While the conflicts of 2002-07 and 2010-11 damaged infrastructure and restricted funding, recent years have seen the government invest in rebuilding the health sector from a low base. The 2012-15 National Development Plan (Plan National de Développement, PND) made valuable progress on key indicators such as the infant mortality rate and access to health services, while major contributions from international development agencies have helped reduce the burden of HIV/AIDS, malaria and tuberculosis.
The 2016-20 PND aims to maintain progress across the board by creating a larger role for private sector involvement, broadening the scope of regulation, advancing supply chain management and continuing investment in new infrastructure. Demand for private health care is likely to expand in step with economic growth, while a hunger for ICT-based solutions presents another potential investment area.
Health care in Côte d’Ivoire comprises the public, private and traditional medicine segments. An unregulated sector also exists in parallel to more formal health care provision, notably through sales of contraband medication in urban areas. Like many African countries, Côte d’Ivoire’s public health care system is organised according to a pyramid structure. Under this structure, 1967 first-contact health facilities constitute the primary level of care for many citizens throughout the country, predominantly those located in rural areas geographically removed from more comprehensive hospital facilities.
At the secondary level are 68 general hospitals, 17 regional hospitals and two specialised hospital centres that handle cases beyond the expertise and capacity of first-contact facilities. The tertiary level comprises centres dealing with cases of second referral: these include university hospital centres, such as the Cocody University Hospital Centre (Centre Hospitalier Universitaire de Cocody, CHU Cocody) in Abidjan, as well as specialised national institutes, such as the National Institute of Public Health and the Abidjan Cardiology Institute. Another important body within the public health system is the New Pharmacy of Public Health (Nouvelle Pharmacie de la Santé Publique, Nouvelle-PSP), which handles the distribution and regulation of medication nationwide (see analysis).
The public system is managed via a three-part administrative structure. The central level comprises the Ministry of Health and Public Hygiene (MHPH), which directs the formation and implementation of health policy via the national health system. At the second level are 20 regional health directorates, which support 82 health districts in executing the national health policy. These districts represent the third level and are responsible for coordinating health care within their jurisdiction, and providing operational and logistical support for health services.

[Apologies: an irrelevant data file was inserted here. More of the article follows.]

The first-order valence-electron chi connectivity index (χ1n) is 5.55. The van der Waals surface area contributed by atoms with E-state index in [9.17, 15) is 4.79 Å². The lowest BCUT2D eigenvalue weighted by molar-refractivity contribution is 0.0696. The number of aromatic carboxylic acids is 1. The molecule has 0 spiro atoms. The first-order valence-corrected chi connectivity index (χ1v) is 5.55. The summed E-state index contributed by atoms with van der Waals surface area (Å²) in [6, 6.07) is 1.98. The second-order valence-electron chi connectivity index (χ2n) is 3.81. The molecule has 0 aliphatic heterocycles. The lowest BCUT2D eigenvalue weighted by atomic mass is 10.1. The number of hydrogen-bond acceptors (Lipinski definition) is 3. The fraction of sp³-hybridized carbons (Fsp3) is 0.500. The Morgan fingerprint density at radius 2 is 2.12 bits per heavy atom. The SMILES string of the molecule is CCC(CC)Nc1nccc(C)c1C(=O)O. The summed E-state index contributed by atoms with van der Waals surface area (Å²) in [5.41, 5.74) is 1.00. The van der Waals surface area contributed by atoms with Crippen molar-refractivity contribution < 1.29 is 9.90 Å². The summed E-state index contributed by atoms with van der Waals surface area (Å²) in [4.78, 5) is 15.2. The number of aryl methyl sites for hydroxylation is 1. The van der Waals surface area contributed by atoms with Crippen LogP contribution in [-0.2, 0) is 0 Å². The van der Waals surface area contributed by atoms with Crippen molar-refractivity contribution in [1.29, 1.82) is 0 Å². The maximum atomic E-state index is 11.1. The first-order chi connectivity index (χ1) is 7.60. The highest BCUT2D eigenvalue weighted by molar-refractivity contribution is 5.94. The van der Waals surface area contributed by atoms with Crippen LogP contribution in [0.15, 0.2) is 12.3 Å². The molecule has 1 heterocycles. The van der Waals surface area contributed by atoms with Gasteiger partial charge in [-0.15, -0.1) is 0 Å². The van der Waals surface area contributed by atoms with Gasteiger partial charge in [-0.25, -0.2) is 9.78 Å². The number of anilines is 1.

Private Health Care
While public sector offerings continue to make up the backbone of the health care system, there is also an extensive network of private sector care, and demand for these services is growing. Côte d’Ivoire is home to more than 2000 private health care facilities, including various clinics, medical centres, pharmacies and infirmaries. Health centres run by religiously affiliated groups offering primary care are also relatively prevalent, with 49 such centres recorded in 2015.
Following strong economic growth averaging 8.9% between 2012 and 2016, then hovering around the 7% mark in 2017, the IMF forecast a growth rate of 7.3% for 2018. However, with an expanding middle class, and an increasing number of expatriates coming to work and invest in sectors such as mining and petrochemicals, the demand for private health care is likely to increase in the years to come, making it a potential high-growth area. “Currently, expatriates typically go back to their country of origin for health issues,” Walid Zahreddine, director-general of Nouvelle Clinique Médicale Farah, told OBG. “If the technical capacity can be developed, there is no reason why they shouldn’t stay here for treatment.”
Private facilities are predominantly located in large urban centres and key economic areas. This reflects a wider pattern of access to care, where urban cities are better served than rural areas, particularly when it comes to advanced or specialised treatment. Furthermore, the first-contact health facilities that primarily serve rural towns are oftentimes operated by only a handful of staff members. In 2015 over 29% of the population lived more than 5 km away from a health facility, and given that almost 50% of the population lives in rural areas, redressing this balance will be one of the government’s major long-term challenges.
Conscious of this gap, the French Development Agency (Agence Française de Développement, AFD) has given funding priority to rural areas in the north of the country near the Liberian border, where incidence of disease and infant mortality is highest. “One of the worries is that the health system remains very centralised. Although there is a semblance of decentralisation in the pyramidal organisation of public health services, the outer limits of the network are still not served by sufficient resources,” Marion Martinez Valiente, former health project manager at the AFD, told OBG.